Play word association and many would link “Astana” to “positive test” rather than the capital of Kazakhstan or the Tour de France triumph. The Iglinskiy brothers and two riders few had heard of, Ilya Davidenok and Victor Okishev, riding for the Astana Continental team, a separate development, team have been caught recently.
It’s bad for the World Tour team and its reputation. The UCI has said the team’s licence application for 2015 is going to be looked at more closely. But what of the riders on the team? I’ve seen several saying Vincenzo Nibali should leave the team and readers have asked about this by email too. If only it was so easy.
Saying a rider should move because someone else on the team has tested positive appears to be new. It’s certainly one way to distance himself from the problem.
When Ag2r’s Steve Houanard and Sylvain Georges were given doping bans – EPO for Houanard – and the team self-suspended under MPCC rules I don’t recall anyone saying Romain Bardet and Jean-Christophe Péraud had to move teams to save their image. Nor should Joaquim Rodriguez move when Katusha’s sister team Rusvelo also stopped itself from racing after damaging doping dossiers. What’s different now? Well Nibali is more visible as a Tour winner but presumably because people trust Ag2r in a way they won’t with Astana and Rusvelo isn’t so obviously linked to Katusha given the different names. Astana’s stock of trust has never been too high. Witness how it needs the MPCC today given the team’s past, whether Vinokourov’s past, the roster of ex-Ferrari clients, the previous employment of Johan Bruyneel and José “Pepe” Martì et cetera ad nauseam. When people say they’d like Nibali to move I wonder whether they’re thinking of the rider and the realities of a move or assuaging their personal sensibilities instead. It’s as if it would be easier to compartmentalise “Tour winner” somewhere far away from recent scandals and suggestions that Nibali should move don’t extend to Fabio Aru moving or, say, Lars Boom shredding his new contract.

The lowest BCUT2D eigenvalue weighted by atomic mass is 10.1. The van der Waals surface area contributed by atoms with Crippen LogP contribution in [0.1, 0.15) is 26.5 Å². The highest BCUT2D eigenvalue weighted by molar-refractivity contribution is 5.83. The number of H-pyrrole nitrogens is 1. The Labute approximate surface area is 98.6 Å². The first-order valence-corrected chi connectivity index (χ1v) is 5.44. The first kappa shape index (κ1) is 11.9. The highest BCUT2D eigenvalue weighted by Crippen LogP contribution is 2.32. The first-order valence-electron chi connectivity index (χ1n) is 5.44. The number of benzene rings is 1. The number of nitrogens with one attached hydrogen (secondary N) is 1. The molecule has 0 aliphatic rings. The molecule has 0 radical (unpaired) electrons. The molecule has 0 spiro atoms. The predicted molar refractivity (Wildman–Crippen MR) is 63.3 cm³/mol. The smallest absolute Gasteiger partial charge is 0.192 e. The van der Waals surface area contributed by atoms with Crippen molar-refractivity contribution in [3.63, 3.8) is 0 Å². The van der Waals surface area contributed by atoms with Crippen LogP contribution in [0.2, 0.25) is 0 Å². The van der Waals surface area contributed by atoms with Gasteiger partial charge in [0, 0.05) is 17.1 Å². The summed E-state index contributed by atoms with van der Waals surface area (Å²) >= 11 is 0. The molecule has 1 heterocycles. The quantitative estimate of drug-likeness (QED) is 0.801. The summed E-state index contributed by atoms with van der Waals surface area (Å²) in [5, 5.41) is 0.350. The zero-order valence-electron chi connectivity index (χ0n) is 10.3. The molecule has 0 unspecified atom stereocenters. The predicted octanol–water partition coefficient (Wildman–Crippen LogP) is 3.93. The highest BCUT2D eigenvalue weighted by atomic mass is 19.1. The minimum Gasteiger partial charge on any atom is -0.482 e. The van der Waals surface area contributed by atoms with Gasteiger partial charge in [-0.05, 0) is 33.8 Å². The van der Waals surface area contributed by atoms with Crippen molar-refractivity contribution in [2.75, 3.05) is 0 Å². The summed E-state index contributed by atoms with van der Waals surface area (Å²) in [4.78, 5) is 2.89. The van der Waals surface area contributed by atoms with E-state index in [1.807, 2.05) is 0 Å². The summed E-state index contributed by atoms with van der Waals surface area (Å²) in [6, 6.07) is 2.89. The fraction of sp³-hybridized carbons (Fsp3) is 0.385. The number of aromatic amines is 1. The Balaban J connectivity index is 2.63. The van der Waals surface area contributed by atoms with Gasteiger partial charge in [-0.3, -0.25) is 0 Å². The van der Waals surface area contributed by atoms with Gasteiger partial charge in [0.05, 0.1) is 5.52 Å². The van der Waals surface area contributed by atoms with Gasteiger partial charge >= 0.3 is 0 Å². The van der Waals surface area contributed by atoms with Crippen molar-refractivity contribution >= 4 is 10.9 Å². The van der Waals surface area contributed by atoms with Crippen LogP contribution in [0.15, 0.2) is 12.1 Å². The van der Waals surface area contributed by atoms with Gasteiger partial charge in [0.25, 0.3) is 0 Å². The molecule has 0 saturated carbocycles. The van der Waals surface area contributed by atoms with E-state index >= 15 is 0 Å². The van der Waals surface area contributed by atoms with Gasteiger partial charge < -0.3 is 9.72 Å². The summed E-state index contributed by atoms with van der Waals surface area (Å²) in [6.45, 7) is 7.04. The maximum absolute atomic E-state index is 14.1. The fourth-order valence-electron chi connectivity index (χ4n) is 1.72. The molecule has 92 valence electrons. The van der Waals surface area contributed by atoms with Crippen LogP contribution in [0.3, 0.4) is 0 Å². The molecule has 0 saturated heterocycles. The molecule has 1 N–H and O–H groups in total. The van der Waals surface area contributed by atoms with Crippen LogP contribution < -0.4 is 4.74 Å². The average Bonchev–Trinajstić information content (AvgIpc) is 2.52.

First let’s think of the legality. Nibali has a contract with Astana until the end of
2015 2016 so to walk out is to break this contract. He’d leave himself exposed to court cases. It’s unlikely there’s a clause in his contract which allows him to walk in the event of a teammate testing positive. Such a break clause is likely to exist in the event Astana loses its licence, whether entirely or merely gets a ride at Pro Continental level, the second tier. It’s normal for the star riders, liberating them if their team cannot be sure of riding the prime races.
The Jobs Market
Even if there were a break clause to leave then where would he go? It’s not like other teams have spaces available now yet alone a spare €2-3 million needed to afford him. Most other teams have their leaders and rosters fixed. Nibali’s sudden emergence on the market would be a contractual fire sale for the Sicilian. He’d stand to lose millions because whoever hires him surely doesn’t have the money sitting around and if they did, they could negotiate from a strong position.